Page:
Such as the Center on Budget and Policy Priorities. They’ve been tracking and analyzing the causes and effects of the Great Recession and the Not-So-Great Recovery for years, and their staff are skilled and thorough. Your typical Pundit, especially one you see and hear on television, is more likely to get her/his information over lunch or at a dinner party, chatting with people of a similar economic class and outlook. They aren’t trained in analysis and don’t perform it. They may read reports, but are likely only looking for the gist, the part they can use as a hook for their next column. While certainly not living in the highest stratosphere of the economy, they are nonetheless very well off, and rare is the Pundit who actually worked with her/his hands for a living. In short, they know what they are told and what they experience in their bubble world.
The result is drivel, delivered with the visual (the furrowed brow or the knowing smile) and rhetorical (“serious” language and pacing, with occasional references to research, particularly that research that confirms their views) trappings that make it sound full of gravitas.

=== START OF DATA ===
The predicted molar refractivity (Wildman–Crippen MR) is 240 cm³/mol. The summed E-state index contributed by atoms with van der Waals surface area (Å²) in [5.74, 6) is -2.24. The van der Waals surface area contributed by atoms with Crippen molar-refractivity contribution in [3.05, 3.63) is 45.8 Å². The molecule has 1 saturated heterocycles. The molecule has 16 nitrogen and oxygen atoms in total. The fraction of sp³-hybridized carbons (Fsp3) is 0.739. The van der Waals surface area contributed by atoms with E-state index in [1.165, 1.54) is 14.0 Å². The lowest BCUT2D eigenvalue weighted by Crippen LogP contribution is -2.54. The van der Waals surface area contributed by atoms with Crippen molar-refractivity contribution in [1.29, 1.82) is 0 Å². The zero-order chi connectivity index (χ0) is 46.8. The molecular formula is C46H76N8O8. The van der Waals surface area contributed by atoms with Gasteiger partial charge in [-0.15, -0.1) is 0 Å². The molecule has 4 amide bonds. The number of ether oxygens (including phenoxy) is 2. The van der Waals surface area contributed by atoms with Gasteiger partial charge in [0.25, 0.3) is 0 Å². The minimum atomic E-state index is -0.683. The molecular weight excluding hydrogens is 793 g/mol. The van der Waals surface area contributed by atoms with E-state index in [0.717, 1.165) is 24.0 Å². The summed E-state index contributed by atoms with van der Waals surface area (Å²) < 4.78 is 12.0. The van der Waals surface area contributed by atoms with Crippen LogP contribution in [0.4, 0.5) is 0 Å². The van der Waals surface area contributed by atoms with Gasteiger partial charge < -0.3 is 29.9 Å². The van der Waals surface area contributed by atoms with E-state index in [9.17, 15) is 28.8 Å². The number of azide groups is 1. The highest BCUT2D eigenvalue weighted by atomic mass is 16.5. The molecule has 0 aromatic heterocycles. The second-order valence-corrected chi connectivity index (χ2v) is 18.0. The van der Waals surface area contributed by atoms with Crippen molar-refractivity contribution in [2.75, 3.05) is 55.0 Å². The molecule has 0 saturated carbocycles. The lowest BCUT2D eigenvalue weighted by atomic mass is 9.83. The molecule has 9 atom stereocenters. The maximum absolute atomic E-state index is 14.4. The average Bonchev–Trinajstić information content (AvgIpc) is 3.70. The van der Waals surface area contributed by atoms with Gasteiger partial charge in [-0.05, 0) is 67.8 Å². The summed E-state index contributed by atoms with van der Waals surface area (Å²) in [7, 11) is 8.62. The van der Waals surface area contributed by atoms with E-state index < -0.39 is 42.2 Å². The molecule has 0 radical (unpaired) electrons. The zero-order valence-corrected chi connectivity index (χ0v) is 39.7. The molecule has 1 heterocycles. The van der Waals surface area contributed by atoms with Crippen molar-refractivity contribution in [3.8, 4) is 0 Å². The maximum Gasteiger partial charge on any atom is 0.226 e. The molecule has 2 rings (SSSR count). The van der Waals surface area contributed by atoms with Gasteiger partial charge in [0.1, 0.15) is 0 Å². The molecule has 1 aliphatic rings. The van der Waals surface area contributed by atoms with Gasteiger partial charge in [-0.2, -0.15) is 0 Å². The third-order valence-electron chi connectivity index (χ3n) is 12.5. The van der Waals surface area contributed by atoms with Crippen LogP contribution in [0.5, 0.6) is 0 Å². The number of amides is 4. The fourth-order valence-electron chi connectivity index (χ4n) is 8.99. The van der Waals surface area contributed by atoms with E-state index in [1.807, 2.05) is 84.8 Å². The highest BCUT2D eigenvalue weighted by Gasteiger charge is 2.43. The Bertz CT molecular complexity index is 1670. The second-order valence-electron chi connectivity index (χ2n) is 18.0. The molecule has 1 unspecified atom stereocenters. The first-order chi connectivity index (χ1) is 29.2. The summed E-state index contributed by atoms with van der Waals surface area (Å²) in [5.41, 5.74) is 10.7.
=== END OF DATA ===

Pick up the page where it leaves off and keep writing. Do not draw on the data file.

Bottom line – the Great Recession and the Not-So-Great Recovery are the result of conscious policy decisions – laws and other regulations passed, funding allowed, tax code shifting – on the part of officials who likewise inhabit the bubble. They decided to erect protective walls around the large institutions and those who work in them and leave the rest of us to fend for ourselves. They, of course, never speak of it in those terms. No, no, they’re being “serious,” making “tough choices,” looking at the “big picture.” If millions of us go on suffering, or facing even less security in our lives, well, so be it.